Rated appropriate for everyone!
by Will McIntosh
He’d never seen a burgundy before. Kim held it in her lap, tapped it with her finger. She was probably tapping it to bring attention to it, and Jeff didn’t want to give her the satisfaction of asking to see it, but he really wanted to see it. Burgundy (Kim had insisted on calling it burgundy red when she showed it at show and tell) was a rare one. Not as rare as a hot pink Flyer or a viridian Better Looking, but still rare.
A bus roared up, spitting black smoke. It was the seven bus–the Linden Court bus, not his. Kids rushed to line up in front of the big yellow doors as the bus hissed to a stop. A second-grader squealed, shoved a bigger kid with her Partridge Family lunch box because he’d stepped on her foot. All the younger kids seemed to have Partridge Family lunch boxes this year.
“What did you say it did when you’ve got all three pieces of the charm together?” Jeff asked Kim. He said it casually, like he was just making conversation until his bus came.
“It relaxes time,” Kim said. “When you’re bored you can make time pass quickly, and when you’re having fun you can make time stretch out.”
Jeff nodded, tried to look just interested enough to be polite, but no more. What must that be like, to make the hour at church fly by? Or make the school day (except for lunch and recess) pass in an eyeblink? Jeff wondered how fast or slow you could move things along. Could you make it seem like you were eating an ice cream sandwich for six hours? That would be sparkling fine.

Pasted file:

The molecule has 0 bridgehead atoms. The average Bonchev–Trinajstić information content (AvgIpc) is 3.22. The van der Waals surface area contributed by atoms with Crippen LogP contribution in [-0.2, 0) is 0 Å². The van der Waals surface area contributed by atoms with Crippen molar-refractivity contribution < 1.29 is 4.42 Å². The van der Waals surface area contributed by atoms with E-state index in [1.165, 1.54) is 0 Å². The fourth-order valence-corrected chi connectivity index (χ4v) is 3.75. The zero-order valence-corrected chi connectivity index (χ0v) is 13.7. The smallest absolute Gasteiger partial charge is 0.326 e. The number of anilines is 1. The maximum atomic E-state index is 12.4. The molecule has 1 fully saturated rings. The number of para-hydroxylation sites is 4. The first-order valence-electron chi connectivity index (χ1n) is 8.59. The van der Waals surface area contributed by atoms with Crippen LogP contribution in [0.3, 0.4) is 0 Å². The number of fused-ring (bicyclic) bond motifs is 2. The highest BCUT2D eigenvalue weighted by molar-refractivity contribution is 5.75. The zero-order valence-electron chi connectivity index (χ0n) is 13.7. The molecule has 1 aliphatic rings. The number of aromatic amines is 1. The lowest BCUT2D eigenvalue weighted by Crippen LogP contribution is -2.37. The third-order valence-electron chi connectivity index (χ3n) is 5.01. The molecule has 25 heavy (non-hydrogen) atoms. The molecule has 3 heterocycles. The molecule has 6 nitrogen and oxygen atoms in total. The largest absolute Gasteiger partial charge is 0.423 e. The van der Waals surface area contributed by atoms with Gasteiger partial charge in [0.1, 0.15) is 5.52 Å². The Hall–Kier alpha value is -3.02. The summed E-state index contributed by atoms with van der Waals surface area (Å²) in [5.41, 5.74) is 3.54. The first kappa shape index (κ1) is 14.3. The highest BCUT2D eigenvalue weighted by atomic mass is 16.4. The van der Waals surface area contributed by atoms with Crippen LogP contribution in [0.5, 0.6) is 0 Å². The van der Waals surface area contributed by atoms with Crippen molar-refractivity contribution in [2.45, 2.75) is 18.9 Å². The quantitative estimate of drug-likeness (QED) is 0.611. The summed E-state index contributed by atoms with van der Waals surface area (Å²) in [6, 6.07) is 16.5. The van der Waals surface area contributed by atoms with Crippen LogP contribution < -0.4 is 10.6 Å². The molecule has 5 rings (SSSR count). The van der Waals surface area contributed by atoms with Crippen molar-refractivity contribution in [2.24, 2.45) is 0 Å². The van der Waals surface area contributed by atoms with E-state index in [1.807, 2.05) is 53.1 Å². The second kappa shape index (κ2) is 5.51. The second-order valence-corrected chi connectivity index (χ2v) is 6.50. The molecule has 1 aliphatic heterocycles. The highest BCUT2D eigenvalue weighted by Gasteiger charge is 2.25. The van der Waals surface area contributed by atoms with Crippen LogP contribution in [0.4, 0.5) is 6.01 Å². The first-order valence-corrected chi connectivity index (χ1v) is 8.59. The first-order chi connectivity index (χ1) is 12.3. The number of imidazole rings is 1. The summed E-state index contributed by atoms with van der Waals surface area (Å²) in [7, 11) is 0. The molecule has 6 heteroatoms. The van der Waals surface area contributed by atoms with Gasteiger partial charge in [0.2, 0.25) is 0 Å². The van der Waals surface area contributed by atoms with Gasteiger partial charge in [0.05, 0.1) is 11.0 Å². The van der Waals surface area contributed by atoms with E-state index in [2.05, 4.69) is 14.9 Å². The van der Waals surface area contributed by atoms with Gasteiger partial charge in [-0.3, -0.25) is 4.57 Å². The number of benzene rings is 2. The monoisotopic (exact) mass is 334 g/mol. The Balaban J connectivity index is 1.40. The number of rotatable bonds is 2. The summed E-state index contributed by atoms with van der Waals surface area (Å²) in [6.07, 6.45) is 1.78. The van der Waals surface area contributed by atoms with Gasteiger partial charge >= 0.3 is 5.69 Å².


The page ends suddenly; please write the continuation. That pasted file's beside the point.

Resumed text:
“Want to see it?” Kim asked.
“Okay,” Jeff said, holding out his hands too eagerly before he remembered himself. Kim handed it to him, looking pleased with herself, the dimples on her round face getting a little deeper.
It was smooth as marble, perfectly round, big as a grapefruit and heavy as a bowling ball. It made Jeff’s heart hammer to hold it. The rich red, which hinted at purple while still being certainly red, was so beautiful it seemed impossible, so vivid it made his blue shirt seem like a Polaroid photo left in the sun too long.